Chondromalacia patellae is the softening and deterioration of the articular cartilage on the undersurface of the patella or kneecap. Common among young players, the early degenerative changes of the cartilage could be the result of overuse, muscle imbalance, poor alignment of bones or muscles near the knee joint, and trauma such as a fracture.

This condition begins when the cartilage softens and eventually breaks into a mass of fibers. If you put pressure on your knee, it creates friction to the undersurface of the kneecap as it glides over the lower end of the thigh bone. These two bones of the knee joint rub closely, which may eventually progress to patellofemoral arthritis.

4.  Patellofemoral Arthritis (Osteoarthritis)

Patellofemoral arthritis is a condition where you lose the articular cartilage, a tough and rubbery layer of connective tissue that covers the ends of your kneecap and thigh bone. When the articular cartilage is damaged, there’s nothing to provide a smooth lubricated surface between the two bones and facilitate transmission of loads.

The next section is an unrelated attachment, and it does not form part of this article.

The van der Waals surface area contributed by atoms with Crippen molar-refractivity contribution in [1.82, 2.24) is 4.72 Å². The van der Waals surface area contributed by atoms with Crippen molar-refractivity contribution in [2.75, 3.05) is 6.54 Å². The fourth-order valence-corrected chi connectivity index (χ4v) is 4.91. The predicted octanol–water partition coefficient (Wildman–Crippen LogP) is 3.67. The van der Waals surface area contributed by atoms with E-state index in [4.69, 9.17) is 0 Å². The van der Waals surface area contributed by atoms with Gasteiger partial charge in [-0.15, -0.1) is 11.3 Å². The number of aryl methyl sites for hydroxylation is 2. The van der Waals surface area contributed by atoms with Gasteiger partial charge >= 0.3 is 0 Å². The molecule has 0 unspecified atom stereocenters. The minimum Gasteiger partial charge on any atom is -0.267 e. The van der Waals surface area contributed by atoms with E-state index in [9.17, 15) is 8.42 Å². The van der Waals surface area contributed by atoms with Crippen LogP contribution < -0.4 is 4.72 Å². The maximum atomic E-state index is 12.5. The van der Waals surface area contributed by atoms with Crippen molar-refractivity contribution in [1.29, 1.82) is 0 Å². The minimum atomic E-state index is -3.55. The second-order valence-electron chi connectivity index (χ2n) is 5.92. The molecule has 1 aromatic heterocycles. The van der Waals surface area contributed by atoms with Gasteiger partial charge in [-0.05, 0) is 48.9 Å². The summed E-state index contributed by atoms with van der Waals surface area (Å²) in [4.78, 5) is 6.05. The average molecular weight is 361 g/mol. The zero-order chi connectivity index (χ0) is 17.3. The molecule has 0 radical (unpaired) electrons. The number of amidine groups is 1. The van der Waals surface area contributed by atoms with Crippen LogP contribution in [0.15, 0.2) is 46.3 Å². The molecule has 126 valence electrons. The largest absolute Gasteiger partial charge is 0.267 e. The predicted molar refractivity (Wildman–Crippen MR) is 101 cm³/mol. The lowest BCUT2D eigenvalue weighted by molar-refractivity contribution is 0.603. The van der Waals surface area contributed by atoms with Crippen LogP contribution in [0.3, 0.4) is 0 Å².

When you put weight on your knee, you feel significant pain in your joint and may continue even when you’re resting. Then, you may develop inflammation, stiffness, and clicking or grinding sensation when the bones scrape against one another. At this stage, you could be sidelined and may require surgery or rest for several months.

5. Meniscus Injury

A meniscus is another type of cartilage between your thighbone and shinbone (tibia), just below the articular cartilage. The lateral (outside) and medial (inside) menisci offer cushion between the bones to protect them as you move. These fibrous C-shaped pads act as shock absorbers, especially during high impact and pressure.

Repeated forceful twisting or hyper-flexing of the knee joint can tear your meniscus, particularly on the lateral side. A torn meniscus causes pain, inflammation, stiffness, locking of your knee, and you have trouble extending your knee fully. Except when the torn meniscus has locked the knee, you can still walk, stand and sit without pain.